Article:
Carnival! The World’s Best Street Parties
Carnival, Mardi Gras, Carnevale, Fat Tuesday, Carnaval; it may have different names around the world, but wherever it is celebrated, it means one thing – a huge street party!
This year, on March 4 many of the world’s streets will be filled with colour, music and euphoria as carnival celebrations reach their climax.
Rio de Janeiro has probably the most iconic carnival in the world, its street parades and ecstatic people representative of the global carnival phenomenon that ushers in ‘Lent’, the Catholic 40 day period of abstinence. In short, carnival is a chance to feast, party and indulge before the self-denial that starts on Ash Wednesday.
Adopted by the European Catholic Church, this once pagan festival of carnival has been taken across the world with colonisation and immigration. It has arrived in many unexpected places, including even the predominantly Hindu Goa in India, where the Portuguese introduced it.
North America’s capital of carnival is undoubtedly New Orleans. Its ‘Mardi Gras’ takes its name from the French for ‘Fat Tuesday’, the day of indulgence before Lent.
Carnival has also been historically a chance for the less privileged to challenge the establishment through humour, satire and sarcasm without fear of reprisal. This tradition lives on in ‘Carnaval’ in Cadiz, Spain’s historic port city.
For a sophisticated and indulgently baroque interpretation, then head to Venice for its ‘Carnevale’ celebration with a decidedly Italian flair.
Rio de Janeiro
Over 850,000 visitors each year enjoy one of the greatest parties on the planet, the Rio Carnival. Although its roots are historically Portuguese, with formal masquerade balls and pageants, over the centuries the country’s strong Afro-Caribbean influence have given the four days of street parties and neighbourhood parades a distinctly sexy, samba flavour. This is most evident in the extraordinary final parade where different Samba schools dance and compete, ending at the purpose built ‘Sambodrome’ that can accommodate over 70,000 spectators.
Celebrations in the tropical Indian coastal resort of Goa are a multicultural affair. From the original carnival customs brought over by the Portuguese, Goa has added its own distinctive flavour, creating a unique experience. Lively parades and street parties combine Baroque and contemporary Western style floats, with local Indian guitar music, as well as their own ‘King Momo’ who leads floats where participants chaotically throw coloured water at spectators! It’s a visual feast as much as a time of indulgence and partying.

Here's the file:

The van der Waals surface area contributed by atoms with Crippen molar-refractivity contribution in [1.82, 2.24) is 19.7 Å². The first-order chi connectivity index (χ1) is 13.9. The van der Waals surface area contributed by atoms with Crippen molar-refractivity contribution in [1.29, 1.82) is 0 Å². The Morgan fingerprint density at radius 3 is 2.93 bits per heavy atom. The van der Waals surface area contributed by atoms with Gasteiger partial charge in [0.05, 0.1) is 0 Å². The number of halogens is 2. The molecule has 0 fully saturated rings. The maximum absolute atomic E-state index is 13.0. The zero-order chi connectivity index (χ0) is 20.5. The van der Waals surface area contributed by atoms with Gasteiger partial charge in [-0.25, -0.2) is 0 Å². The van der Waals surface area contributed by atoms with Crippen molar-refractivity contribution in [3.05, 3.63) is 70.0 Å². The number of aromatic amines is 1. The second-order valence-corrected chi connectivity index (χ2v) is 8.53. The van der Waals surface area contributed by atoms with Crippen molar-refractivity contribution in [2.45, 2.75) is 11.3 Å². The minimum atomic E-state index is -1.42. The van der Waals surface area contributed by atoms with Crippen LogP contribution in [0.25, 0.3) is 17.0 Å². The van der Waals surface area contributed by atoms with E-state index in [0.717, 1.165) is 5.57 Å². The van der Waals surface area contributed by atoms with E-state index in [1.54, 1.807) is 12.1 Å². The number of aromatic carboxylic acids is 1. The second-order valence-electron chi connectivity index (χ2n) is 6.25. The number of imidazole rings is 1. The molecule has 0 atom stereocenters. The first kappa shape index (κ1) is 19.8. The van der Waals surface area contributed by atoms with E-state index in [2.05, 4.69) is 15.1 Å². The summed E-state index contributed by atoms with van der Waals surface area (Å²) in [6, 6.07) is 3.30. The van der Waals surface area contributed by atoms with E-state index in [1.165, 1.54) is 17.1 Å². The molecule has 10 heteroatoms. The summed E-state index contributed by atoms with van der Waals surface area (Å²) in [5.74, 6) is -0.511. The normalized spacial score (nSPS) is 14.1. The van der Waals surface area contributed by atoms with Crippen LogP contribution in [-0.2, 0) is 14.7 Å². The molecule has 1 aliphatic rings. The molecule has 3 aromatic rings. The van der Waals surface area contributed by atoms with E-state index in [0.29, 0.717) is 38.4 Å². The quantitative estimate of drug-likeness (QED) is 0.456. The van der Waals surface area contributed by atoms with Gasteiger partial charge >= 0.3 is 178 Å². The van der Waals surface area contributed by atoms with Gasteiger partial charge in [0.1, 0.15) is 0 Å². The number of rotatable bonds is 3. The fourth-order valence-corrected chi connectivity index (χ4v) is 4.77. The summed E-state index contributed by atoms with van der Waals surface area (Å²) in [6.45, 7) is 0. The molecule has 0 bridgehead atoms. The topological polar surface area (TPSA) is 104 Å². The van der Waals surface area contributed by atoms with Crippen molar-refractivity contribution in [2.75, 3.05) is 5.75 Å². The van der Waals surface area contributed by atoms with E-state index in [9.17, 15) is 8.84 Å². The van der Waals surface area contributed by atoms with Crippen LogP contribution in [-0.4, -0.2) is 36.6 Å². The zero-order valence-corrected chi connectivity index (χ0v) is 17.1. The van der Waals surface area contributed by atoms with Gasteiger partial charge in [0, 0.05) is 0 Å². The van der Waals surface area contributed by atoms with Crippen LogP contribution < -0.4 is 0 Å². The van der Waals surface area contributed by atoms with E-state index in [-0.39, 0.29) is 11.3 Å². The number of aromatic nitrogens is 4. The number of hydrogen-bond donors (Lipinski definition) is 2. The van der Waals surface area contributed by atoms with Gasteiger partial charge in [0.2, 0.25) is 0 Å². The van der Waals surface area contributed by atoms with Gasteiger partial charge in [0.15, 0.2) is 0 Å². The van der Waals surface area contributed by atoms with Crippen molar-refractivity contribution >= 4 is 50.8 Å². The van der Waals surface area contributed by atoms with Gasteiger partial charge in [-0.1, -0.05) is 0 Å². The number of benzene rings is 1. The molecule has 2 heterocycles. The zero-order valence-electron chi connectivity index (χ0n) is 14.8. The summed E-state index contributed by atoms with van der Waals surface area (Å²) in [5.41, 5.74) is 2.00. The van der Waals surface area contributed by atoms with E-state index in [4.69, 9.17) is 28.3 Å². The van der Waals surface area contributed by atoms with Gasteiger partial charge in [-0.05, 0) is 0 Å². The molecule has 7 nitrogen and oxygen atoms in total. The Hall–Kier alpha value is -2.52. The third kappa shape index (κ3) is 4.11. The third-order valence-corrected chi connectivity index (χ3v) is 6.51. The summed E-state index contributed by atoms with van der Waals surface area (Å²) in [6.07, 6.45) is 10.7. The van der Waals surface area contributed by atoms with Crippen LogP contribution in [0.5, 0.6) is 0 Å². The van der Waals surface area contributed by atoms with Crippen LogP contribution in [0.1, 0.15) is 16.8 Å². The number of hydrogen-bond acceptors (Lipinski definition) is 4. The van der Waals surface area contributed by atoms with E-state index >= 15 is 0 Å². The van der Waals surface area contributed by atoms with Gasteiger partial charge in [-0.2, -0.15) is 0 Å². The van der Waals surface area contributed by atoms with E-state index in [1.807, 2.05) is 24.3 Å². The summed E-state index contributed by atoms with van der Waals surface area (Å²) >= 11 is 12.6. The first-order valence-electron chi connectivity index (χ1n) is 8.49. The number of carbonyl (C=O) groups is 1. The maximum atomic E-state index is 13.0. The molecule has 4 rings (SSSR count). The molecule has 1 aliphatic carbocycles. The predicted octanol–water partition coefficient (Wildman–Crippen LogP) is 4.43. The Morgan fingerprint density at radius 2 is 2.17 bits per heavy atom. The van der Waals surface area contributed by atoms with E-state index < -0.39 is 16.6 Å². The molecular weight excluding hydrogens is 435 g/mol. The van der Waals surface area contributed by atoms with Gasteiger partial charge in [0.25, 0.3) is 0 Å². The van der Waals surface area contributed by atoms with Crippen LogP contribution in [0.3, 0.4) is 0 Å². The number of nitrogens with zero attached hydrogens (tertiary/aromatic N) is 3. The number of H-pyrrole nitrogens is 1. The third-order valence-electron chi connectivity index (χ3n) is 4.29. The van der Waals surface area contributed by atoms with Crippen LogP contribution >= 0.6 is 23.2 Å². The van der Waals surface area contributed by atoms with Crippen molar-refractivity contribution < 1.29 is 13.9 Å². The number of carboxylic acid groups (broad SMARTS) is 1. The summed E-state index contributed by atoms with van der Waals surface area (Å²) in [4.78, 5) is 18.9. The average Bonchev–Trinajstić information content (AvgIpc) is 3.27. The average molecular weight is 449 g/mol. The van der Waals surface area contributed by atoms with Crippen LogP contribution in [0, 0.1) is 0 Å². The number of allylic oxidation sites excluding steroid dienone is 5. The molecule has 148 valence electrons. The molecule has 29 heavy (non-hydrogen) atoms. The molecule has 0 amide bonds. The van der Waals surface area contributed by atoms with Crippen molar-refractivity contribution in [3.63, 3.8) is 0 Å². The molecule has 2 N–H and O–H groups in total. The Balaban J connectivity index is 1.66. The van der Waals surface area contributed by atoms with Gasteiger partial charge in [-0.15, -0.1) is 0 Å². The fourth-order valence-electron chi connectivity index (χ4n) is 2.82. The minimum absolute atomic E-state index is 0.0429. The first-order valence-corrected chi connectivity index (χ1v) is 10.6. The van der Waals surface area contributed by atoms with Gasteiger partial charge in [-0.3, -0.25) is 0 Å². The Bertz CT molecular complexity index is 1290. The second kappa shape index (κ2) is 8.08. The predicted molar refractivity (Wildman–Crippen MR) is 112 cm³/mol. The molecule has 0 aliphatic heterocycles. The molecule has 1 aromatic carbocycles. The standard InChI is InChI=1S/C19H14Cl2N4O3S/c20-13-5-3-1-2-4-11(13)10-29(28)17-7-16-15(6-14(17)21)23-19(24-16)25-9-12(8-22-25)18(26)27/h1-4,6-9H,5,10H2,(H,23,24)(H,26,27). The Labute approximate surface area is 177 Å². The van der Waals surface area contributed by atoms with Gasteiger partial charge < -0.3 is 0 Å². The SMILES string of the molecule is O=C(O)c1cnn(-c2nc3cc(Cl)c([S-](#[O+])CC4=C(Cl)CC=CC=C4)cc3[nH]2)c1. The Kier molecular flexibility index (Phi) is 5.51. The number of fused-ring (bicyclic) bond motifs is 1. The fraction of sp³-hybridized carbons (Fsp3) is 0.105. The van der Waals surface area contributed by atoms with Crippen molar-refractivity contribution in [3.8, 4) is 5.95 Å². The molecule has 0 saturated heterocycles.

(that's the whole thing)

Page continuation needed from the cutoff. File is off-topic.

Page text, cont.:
Taken from the French for Fat Tuesday, ‘Mardi Gras’ in New Orleans reaches its climax in the days running up to this last Tuesday before Lent. The city, and many of its people are dressed in purple, green and gold, the colours of justice, faith and power and local social groups called ‘Krewes’ organise neighbourhood parties and processions. Bourbon Street, in the French Quarter, is the highlight, with a Carnival King and Queen leading an extravagant parade of marching bands and floats, whilst coloured beads and coins are thrown to the excited crowd.
Most famous for its elaborate, decorate masks, the Venice ‘Carnevale’ is a luxurious affair. Participants wear extravagant Renaissance and Baroque period costumes, mysterious cloaks feathered hats and beautifully crafted masks. It’s thought the custom of wearing masks remembers how in the past Carnivale was one of the few times all classes of Venice society could mix and celebrate together, protected by anonymity. Today, the Venice celebrations are amongst the most exclusive in the world, with a number of elite private gala balls, including the legendary ‘Doge’s Ball at Palazzo Pisani Moretta on the Grand Canal and ‘The Grand Ball La Cavalchina’.
Whilst some cities celebrate Carnival for just a few days leading up to Shrove Tuesday, in Cadiz the historic port on Spain’s south west coast, takes ‘Los Carnavales’ even more seriously with at least two weeks of events and partying. The city’s streets are transformed in crowded parties, with residents and visitors wearing crazy wigs, colourful fancy dress costumes and humorous masks.
The centrepiece of Cadiz’s ‘Carnaval’ recalls the long tradition of satire and parody associated with this time of year. Local choirs and musical groups called ‘chirigotas’ perform witty and sarcastic songs about topical political themes. This is not just about having fun and airing some political grievances, it is also a citywide competition where both professional and amateur groups sing and compete.
(Copyright Andrew Forbes)